Taxing Carbon Down Under
Written By: Mike Straub
Australia: the land of the Outback, koala bears, kangaroos… and soon to be a trendsetter with the adoption of a Carbon Tax?
Australia is on the verge of introducing a controversial carbon tax, penalizing organizations’ burning of fossil fuels in proportion to its carbon content. Prime Minster Julia Gillard firmly believes a tax would cut carbon in huge quantities and still allow the economy to grow. Speaking to an audience in Perth, Gillard said, “If we can cut carbon pollution by 160 million tons, still have more jobs, and still have economic growth … why wouldn’t you do it?”
Opponents such as airlines and power companies are already planning to pass the additional costs onto consumers, arguing the economic climate is too fragile to use a tax to initiate change. With global markets in turmoil, some believe cheap energy is more important than clean energy, but does there have to be a tradeoff between cost and clean energy?
Fortunately, a solution exists that may provide an answer. Ocean Thermal Energy Conversion provides energy without producing carbon or increasing the tax burden on citizens. The clean water produced by the OTEC process translates into potable water for drinking, fish farming, and chilled soil agriculture – every OTEC plant creates its own mini economy wherever built. Most importantly, parts of Australia are ideal destinations for OTEC, surrounded by warm tropical waters needed for energy creation.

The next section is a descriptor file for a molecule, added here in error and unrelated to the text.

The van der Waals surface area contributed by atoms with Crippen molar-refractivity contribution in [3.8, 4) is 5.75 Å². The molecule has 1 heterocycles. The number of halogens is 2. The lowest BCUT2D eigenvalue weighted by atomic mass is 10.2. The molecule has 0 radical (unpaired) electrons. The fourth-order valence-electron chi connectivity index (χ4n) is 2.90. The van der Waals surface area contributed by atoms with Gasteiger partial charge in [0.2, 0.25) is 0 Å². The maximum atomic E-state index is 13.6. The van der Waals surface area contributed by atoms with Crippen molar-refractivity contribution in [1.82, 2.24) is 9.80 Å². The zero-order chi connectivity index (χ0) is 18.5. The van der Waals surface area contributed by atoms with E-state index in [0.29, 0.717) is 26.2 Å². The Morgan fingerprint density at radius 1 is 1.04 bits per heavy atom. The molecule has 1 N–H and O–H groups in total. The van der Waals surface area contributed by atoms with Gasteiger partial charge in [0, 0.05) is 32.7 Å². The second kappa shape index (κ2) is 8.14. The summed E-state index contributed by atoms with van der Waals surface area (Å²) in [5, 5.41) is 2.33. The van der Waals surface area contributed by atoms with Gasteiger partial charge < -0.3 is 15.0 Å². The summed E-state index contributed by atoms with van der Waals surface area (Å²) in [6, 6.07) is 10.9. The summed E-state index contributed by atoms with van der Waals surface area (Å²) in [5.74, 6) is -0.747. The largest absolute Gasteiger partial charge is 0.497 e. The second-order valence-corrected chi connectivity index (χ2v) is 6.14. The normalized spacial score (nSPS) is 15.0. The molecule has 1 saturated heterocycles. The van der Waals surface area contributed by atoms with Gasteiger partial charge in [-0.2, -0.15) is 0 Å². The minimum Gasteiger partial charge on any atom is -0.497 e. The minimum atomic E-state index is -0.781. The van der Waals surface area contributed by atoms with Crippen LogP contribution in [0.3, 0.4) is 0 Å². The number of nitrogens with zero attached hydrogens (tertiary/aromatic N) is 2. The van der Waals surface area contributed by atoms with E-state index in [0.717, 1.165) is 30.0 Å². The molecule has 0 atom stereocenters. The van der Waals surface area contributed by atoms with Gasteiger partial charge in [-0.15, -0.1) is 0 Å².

With the tax sure to become a reality, Australia provides an amazing opportunity for alternative solutions. The vast Australian outback provides a prime location for solar and other renewable energies. But for Aussies in large coastal cities, the ocean provides a path to their energy future.